Croatia didn’t impress during World Cup qualifying but looked more than useful in winning Group D, proving far too good in possession for Nigeria and Iceland, whilst they also highlighted just how good they are at counter-attacking when exploiting all the holes that Argentina left for them to exploit. They haven’t impressed as much since in either the round-of-16 or the quarter-finals but neither Denmark or Russia afforded them any room to play.
However, they showed their resilience to beat Denmark on penalties, whilst even the passionate Russian supporters couldn’t stop them hitting back after Russia had taken the lead in extra-time, before going on to win a second penalty shootout.
England are just as much surprise semi-finalists as Croatia though. However, there’s no doubt that their stature and confidence has grown with each of their victories against Tunisia, Panama, Colombia, and Sweden. A penalty-shootout win against Colombia also broke the England hoodoo regarding penalty shootouts and that new-found confidence was very much there for everyone to see against Sweden. Goals for Maguire and Ali in that 2-0 win also showed that England aren’t as reliant on Harry Kane to score the goals as they were coming into the tournament and that may free up England’s Captain now Croatia have more goal-scoring threats to worry about.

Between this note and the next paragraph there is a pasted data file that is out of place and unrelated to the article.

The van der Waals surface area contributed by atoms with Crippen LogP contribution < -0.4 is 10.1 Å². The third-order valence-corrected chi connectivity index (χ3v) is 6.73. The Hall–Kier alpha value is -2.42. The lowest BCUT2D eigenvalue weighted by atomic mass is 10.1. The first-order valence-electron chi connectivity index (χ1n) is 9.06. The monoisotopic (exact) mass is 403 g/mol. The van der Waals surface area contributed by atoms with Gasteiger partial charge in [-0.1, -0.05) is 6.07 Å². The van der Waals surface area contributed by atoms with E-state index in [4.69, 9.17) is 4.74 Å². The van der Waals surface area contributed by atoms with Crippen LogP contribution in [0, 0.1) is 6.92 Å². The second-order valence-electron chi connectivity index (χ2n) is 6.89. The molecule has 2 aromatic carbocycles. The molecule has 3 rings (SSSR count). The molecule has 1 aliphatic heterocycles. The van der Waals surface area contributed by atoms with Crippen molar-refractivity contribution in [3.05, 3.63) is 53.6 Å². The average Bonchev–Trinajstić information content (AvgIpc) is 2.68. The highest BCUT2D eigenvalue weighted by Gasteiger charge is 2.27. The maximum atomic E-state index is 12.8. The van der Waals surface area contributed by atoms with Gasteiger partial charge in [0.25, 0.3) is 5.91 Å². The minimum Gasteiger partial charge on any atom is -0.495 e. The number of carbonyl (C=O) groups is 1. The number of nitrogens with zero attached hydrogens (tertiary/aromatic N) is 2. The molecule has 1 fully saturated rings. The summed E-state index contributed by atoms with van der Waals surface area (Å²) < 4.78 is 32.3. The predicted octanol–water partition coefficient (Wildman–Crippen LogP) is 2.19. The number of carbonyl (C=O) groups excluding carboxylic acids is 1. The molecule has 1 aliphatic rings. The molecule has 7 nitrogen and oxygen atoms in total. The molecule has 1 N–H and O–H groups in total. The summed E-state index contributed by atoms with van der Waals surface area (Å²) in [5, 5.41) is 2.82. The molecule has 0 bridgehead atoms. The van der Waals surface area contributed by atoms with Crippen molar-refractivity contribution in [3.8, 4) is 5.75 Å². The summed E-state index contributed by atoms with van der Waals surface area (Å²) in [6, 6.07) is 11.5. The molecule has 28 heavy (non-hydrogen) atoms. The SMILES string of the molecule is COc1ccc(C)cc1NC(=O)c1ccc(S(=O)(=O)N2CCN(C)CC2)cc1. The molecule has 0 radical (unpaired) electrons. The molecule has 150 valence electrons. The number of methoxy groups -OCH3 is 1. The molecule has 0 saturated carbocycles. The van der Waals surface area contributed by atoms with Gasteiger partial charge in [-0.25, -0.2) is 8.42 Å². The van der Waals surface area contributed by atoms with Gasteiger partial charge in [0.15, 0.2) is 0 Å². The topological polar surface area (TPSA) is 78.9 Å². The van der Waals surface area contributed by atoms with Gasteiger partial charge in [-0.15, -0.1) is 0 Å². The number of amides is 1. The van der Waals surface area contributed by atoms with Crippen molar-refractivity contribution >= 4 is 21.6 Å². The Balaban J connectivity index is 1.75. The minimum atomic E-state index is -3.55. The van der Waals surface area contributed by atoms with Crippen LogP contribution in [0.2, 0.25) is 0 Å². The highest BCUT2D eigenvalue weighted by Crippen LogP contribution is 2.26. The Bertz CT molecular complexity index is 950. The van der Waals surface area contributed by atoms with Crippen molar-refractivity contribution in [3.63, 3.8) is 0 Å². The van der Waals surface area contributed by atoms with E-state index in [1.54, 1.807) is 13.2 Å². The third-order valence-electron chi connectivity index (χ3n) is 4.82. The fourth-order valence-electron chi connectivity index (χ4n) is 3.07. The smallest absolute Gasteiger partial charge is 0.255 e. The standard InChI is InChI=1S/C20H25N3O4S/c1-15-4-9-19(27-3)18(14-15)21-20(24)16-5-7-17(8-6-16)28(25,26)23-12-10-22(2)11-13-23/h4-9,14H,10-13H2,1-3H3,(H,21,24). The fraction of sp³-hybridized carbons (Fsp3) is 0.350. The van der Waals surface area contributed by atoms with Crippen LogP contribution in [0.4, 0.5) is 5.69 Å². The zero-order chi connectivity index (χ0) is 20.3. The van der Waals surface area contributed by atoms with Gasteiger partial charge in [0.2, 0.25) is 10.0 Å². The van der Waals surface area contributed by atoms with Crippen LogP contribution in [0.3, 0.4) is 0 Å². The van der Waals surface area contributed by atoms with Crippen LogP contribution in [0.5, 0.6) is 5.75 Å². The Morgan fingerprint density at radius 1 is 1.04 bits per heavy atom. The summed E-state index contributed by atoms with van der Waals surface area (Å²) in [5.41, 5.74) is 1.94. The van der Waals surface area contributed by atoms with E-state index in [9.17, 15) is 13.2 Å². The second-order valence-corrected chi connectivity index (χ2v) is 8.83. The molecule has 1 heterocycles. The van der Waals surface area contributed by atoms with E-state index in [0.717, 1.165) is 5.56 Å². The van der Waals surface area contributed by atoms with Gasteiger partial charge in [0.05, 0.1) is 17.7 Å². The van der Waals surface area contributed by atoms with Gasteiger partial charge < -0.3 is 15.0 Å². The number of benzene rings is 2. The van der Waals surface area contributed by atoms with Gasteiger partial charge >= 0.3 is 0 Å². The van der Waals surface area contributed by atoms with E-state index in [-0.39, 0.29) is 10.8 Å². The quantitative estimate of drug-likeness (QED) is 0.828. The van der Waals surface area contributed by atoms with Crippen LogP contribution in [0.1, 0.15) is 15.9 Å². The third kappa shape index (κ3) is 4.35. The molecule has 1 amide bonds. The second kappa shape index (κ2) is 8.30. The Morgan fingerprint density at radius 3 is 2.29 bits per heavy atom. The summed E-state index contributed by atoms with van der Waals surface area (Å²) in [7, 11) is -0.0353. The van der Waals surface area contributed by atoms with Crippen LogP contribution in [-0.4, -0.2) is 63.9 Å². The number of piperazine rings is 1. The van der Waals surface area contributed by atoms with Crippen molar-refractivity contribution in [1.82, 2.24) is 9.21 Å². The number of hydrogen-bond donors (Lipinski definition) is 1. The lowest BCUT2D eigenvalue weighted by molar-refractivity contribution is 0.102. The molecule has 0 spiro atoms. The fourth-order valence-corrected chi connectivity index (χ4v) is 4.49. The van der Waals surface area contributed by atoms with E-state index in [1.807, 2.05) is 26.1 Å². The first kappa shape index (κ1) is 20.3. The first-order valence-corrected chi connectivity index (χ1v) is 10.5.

Gareth Southgate’s positivity also seems to be proving a big motivation to both his players and the English public, and he’s not going to miss the chance to tell his players that England won the last two matches between the two teams 4-1and 5-1 during World Cup qualifying in 2010. Of course, none of England’s current young lions featured in those matches, whilst Croatia also have a new-look team that has plenty of big-name stars that play for some of Europe’s most high-profile clubs.
Tournament stats suggest that the high-scoring games in 2010 won’t be repeated though, with both England’s last three games and Croatia last three games producing less than 2.5 goals. However, there’s a good chance that neither team will want this game to go to extra-time. Croatia have already had to endure two lots of extra-time and penalties and, if they haven’t already left their mark, surely another long game will leave them vulnerable in the final.
Meanwhile, England have looked at their best in the first hour of all their games so far. Colombia certainly had the best of the play in the last half hour of their round-of-16 match and the first period of extra-time, though England did rally to look the best team in the second-period of extra-time. Sweden also staged a rally in the last half-hour of the quarter-final and could have easily scored but for a couple of excellent saves by Jordan Pickford.
Therefore, England look sure to try and put this game to bed early with a couple of goals. However, these tactics should also leave plenty of room for Croatia to try and exploit and it’s easy to see this game being close before ending up 2-1 to either team, with England just preferred.